Weighing the effects of diets on wrestlers

Alisha Naidu, Writer

One glass of milk with a banana for breakfast. No lunch. A small salad with a side of chicken for dinner. This is what a typical day’s worth of meals is like for sophomore Pranav Chittharanjan during wrestling season. The total caloric intake of such a meal adds up to a mere 1000 calories.

Like Chittharanjan, several wrestlers follow strict diet plans during the wrestling season to be at the top of their group of athletes of roughly the same weight. Such grouping allows for more fair matching of opponents during tournaments. During a weigh-in on the day of each tournament, referees confirm that wrestlers are within their weight class. By going on diets, wrestlers can either gain or lose weight to be in their desired weight class, giving them a physical advantage over their competitors. Diets vary from wrestler to wrestler: while some raise their total caloric intake to move up a weight class or restrict carbohydrate intake, some stick to clean eating or skip meals altogether. Most wrestlers do not face extreme impacts from their diets, however, as strict rules regulate the minimum weight wrestlers can go down to, and coaches ensure that they are following guidelines to keep their athletes healthy.

“By law, wrestlers can only lose a certain percentage of their body weight each week,” said wrestling coach Alan Vinciguerra. “I’m not allowed to give them a diet plan, but the first thing we tell them is to change their eating habits. Stay away from soda, caffeine and unhealthy foods, and eat more vegetables and protein.”

While dieting can be advantageous for competitive reasons, it can also take a toll on a wrestlers’ physical health by causing them to sacrifice athletic performance in hopes that the pros of moving down a weight class will outweigh the cons. But when wrestlers are not able to receive sufficient nutrition, they become fatigued more easily and cannot perform as well as they would under regular conditions.

For example, unrefined carbohydrates, which wrestlers tend to be prefer over refined grains because of their higher nutritional value, can provide quick energy, but the limits certain diets place on carbohydrate intake often cause a drop in blood sugar, resulting in malnourishment and a lack of energy. Lowered carbohydrate intake can have a detrimental impact on athletic performance, especially when wrestling practices involve a large amount of strenuous strength training. In addition, because each ounce of weight is counted during the weigh-in, many wrestlers restrict water intake to limit their water weight which can cause dehydration.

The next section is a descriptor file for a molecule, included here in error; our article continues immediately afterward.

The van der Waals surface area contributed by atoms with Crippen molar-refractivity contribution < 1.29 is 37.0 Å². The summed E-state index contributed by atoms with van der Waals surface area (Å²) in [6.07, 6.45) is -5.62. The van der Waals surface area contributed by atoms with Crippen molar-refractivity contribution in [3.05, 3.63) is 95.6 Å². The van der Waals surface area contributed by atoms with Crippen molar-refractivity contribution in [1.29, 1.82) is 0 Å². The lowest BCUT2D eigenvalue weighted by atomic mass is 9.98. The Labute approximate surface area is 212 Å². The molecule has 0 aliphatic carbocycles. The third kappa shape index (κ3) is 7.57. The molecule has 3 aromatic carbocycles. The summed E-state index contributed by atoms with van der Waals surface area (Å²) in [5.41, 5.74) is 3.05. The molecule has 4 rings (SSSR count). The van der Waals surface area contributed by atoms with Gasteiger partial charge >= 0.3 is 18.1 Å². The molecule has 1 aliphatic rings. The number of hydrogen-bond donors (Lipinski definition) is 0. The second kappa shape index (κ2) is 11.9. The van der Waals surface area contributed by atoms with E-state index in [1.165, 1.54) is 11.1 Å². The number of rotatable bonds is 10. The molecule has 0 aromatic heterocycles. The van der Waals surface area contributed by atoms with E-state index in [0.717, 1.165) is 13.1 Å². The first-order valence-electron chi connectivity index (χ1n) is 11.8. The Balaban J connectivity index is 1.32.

“When you start losing water, especially if you’re already dehydrated, you become more tired and confused, and your body functions are off,” said athletic trainer Kathryn Thurman. “When you’re trying to juggle school, friends, family dynamics and sports, it can be really overwhelming.”

Dieting can also affect a wrestler’s mental health and cognitive performance. When the brain receives inadequate nutrition, the ability to focus and maintain consistent sleep patterns is directly affected.

I would say people are definitely grumpier when they’re hungry, and wrestlers are just hungry for months. I would notice the mental clarity and sharper focus, but I’d also be really hungry, which was distracting.

— Senior Bridget Naylor

According to a study done by Dr. Janet Tomiyama, a researcher and associate professor at the University of California, Los Angeles, low calorie dieting causes high cortisol levels, which leads to chronic stress. Due to the major brain development that occurs during adolescent years, it is crucial that teenagers get enough nutrition to sustain their growth and learning.

“I would say people are definitely grumpier when they’re hungry, and wrestlers are just hungry for months,” senior Bridget Naylor said. “I would notice the mental clarity and sharper focus, but I’d also be really hungry, which was distracting.”

Even with the harsh effects that they may face from dieting, many Lynbrook wrestlers agree that it is worth the fulfillment they feel from their sport when their hard work pays off in tournaments.

“You have to make some sacrifices for a goal,” said junior Abdullah Ashiq. “Even though there’s momentary discomfort, there’s also an overwhelming sense of pride that you feel when you’re improving and striving toward your goals.”

Many wrestlers recognize the importance of maintaining a healthy nutritional intake while on a diet, and accomplish this through planning out their meals ahead of time or seeking help from adults.

“I try to plan out my diet so that it doesn’t get too extreme and make sure I’m staying healthy,” Chittharanjan said. “Even though it’s important to stick to the diet, maintaining my health is also really important.”

Registered dietician and nutritionist Alene Baronian recommends that instead of skipping meals, athletes on a diet should maintain a well balanced diet year-round by eating breakfast and staying hydrated. By finding the perfect diet for their body, athletes are able to perform at their peak level.

“If you are challenged with weight, whether it’s more or less then what is ideal for your sport, look at tackling that on the off season,” Baronian said. “Work with a professional that can help figure out a way to eat to achieve the body composition you are striving for and be patient. Figuring out a way to eat for your body and sport takes some time.”

Although dieting has various advantages for wrestlers, a priority is placed on staying healthy when these athletes decide to diet. Diets can have dangerous side effects on wrestlers, but the harm is preventable when they understand how to keep themselves healthy. Wrestlers’ hardships are overpowered by the immense sense of achievement they experience when the diets help them reach new personal goals.